What Does Cisco Intend with “Intent Networking?”

Cisco has announced it’s going to support, and perhaps even focus on, “intent-based” networking.  At one level this could be viewed as a vindication of a widely held view that intent-modeling is the essential (and perhaps under-supplied or even missing) ingredient in the progression of virtualization.  At another level, it could be seen as another Cisco marketing strategy.  The truth is that it’s a little of both.

At the heart of today’s issue set is whole different notion, that of determinism.  The old-day time-division-multiplexed networks were deterministic; they worked in a specific way and provided very specific capacity and SLAs.  As packet networks, and particularly the Internet, evolved, networking tossed out strict determinism in favor of lower cost.  We had “best efforts” networks, which is what dominates today.

So what does this have to do with “intent?”  Well, best efforts is increasingly not good enough in a competitive market, but nobody wants to go back to full determinism to achieve something better—the cost would be excessive.  The alternative is to somehow couple service requirements into packet networks in a way that doesn’t break the bank.  In an intent model, elements of infrastructure are abstracted into a black box that asserts interfaces and an SLA but hides the details.  Intent modeling is therefore a way of looking at how to express how deterministic a network has to be.  It also leaves it to the vendor (and presumably the network-builder) to decide how to fulfill the intent.

Intent modeling is an incredibly important tool in realizing the benefits of virtualization and infrastructure transformation, because it lets operators create abstract building-blocks (intent-based black boxes) that combine to build networks, and that then evolve internally from legacy to modern technology.  A good evolutionary intent model has to be anchored in the present, and support the future.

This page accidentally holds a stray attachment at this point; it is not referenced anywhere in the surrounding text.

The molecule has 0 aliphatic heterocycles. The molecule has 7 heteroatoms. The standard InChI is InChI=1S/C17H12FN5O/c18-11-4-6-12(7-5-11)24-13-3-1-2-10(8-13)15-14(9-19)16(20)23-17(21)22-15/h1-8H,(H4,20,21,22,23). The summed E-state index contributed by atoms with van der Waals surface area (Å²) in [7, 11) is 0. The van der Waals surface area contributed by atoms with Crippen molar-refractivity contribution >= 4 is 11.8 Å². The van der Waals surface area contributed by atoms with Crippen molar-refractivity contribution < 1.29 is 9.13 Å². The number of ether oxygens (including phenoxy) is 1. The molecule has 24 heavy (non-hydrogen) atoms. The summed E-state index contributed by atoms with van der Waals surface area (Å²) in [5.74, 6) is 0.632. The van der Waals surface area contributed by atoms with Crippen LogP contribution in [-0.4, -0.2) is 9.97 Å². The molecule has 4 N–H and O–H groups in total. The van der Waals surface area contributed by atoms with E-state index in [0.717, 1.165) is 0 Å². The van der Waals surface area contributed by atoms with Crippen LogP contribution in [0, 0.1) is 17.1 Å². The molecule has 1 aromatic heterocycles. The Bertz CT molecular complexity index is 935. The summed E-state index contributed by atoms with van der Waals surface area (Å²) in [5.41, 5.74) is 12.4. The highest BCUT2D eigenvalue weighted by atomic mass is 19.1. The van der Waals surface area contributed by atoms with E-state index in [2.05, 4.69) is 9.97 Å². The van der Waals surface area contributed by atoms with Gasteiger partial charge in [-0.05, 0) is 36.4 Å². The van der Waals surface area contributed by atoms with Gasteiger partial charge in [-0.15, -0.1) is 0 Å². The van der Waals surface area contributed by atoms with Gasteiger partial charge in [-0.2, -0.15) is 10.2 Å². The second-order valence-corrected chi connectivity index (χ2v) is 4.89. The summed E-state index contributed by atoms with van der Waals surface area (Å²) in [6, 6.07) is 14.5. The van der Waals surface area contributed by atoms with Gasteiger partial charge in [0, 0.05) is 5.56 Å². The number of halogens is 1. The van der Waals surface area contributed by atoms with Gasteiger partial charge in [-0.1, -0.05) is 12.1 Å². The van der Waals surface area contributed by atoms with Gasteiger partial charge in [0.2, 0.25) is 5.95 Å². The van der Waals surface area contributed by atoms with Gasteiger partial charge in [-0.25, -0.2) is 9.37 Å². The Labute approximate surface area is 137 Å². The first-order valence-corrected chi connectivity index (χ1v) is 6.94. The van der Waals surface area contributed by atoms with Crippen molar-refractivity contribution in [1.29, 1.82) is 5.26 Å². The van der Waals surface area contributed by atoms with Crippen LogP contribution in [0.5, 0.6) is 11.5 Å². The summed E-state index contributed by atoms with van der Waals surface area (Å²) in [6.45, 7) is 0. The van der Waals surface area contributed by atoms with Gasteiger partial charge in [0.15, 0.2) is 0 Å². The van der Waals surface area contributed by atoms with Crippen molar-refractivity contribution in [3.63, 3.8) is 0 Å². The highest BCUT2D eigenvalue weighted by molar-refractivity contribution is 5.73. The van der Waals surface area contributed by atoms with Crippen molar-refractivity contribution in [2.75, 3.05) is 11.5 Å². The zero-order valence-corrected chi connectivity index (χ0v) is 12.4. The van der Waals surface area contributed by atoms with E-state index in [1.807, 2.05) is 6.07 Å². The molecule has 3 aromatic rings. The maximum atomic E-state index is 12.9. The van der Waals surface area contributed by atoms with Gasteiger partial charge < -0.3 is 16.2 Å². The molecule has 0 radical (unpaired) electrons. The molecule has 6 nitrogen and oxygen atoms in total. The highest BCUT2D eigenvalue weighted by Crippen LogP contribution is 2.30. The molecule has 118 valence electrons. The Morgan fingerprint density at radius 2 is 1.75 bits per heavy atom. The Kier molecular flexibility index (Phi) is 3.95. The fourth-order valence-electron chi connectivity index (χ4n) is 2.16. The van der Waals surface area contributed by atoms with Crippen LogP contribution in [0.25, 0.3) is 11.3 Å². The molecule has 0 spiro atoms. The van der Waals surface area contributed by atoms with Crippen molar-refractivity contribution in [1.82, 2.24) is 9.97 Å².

Cisco’s approach to transformation has always been what cynics would call “cosmetic”.  Instead of focusing on building SDN or building NFV, Cisco has focused on achieving the goals of those technologies using behaviors coerced from current technology.  At one level, this is the same kind of marketing gloss Cisco has been famous for, for decades in fact.  At another it’s reflective of a simple truth, which is that transformational technologies that do the transforming by displacing legacy infrastructure are exceptionally difficult to promote because of cost and risk.

There really isn’t much new in the Cisco intent approach.  Cisco has always been an advocate of “policy-based” networking, meaning a form of determinism where the goals (the “intent”) is translated into a hierarchy of policies that then guide how traffic is handled down below.  This is still their approach, and so you have to wonder why they’d do a major announcement that included the financial industry to do little more than put another face on a concept they’ve had around for almost a decade.